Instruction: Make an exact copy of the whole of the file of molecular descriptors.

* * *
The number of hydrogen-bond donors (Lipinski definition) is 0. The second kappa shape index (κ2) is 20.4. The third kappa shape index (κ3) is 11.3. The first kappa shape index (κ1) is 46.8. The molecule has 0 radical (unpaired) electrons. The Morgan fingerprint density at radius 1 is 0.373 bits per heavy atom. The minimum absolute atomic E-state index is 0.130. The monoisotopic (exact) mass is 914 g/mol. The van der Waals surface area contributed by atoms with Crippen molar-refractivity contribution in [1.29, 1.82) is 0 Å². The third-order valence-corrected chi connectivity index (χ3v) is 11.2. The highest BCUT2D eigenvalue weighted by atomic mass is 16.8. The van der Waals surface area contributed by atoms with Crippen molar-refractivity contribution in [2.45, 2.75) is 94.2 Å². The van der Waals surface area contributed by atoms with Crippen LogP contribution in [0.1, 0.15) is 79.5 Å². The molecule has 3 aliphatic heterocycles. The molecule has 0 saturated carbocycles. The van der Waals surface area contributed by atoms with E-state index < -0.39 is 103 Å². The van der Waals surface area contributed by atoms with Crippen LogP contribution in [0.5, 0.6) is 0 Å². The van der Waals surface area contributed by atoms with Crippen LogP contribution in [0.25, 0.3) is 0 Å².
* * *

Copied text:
The number of hydrogen-bond donors (Lipinski definition) is 0. The second kappa shape index (κ2) is 20.4. The third kappa shape index (κ3) is 11.3. The first kappa shape index (κ1) is 46.8. The molecule has 0 radical (unpaired) electrons. The Morgan fingerprint density at radius 1 is 0.373 bits per heavy atom. The minimum absolute atomic E-state index is 0.130. The monoisotopic (exact) mass is 914 g/mol. The van der Waals surface area contributed by atoms with Crippen molar-refractivity contribution in [1.29, 1.82) is 0 Å². The third-order valence-corrected chi connectivity index (χ3v) is 11.2. The highest BCUT2D eigenvalue weighted by atomic mass is 16.8. The van der Waals surface area contributed by atoms with Crippen molar-refractivity contribution in [2.45, 2.75) is 94.2 Å². The van der Waals surface area contributed by atoms with Crippen LogP contribution in [0.1, 0.15) is 79.5 Å². The molecule has 3 aliphatic heterocycles. The molecule has 0 saturated carbocycles. The van der Waals surface area contributed by atoms with E-state index < -0.39 is 103 Å². The van der Waals surface area contributed by atoms with Crippen LogP contribution in [0.5, 0.6) is 0 Å². The van der Waals surface area contributed by atoms with Crippen LogP contribution in [0.25, 0.3) is 0 Å².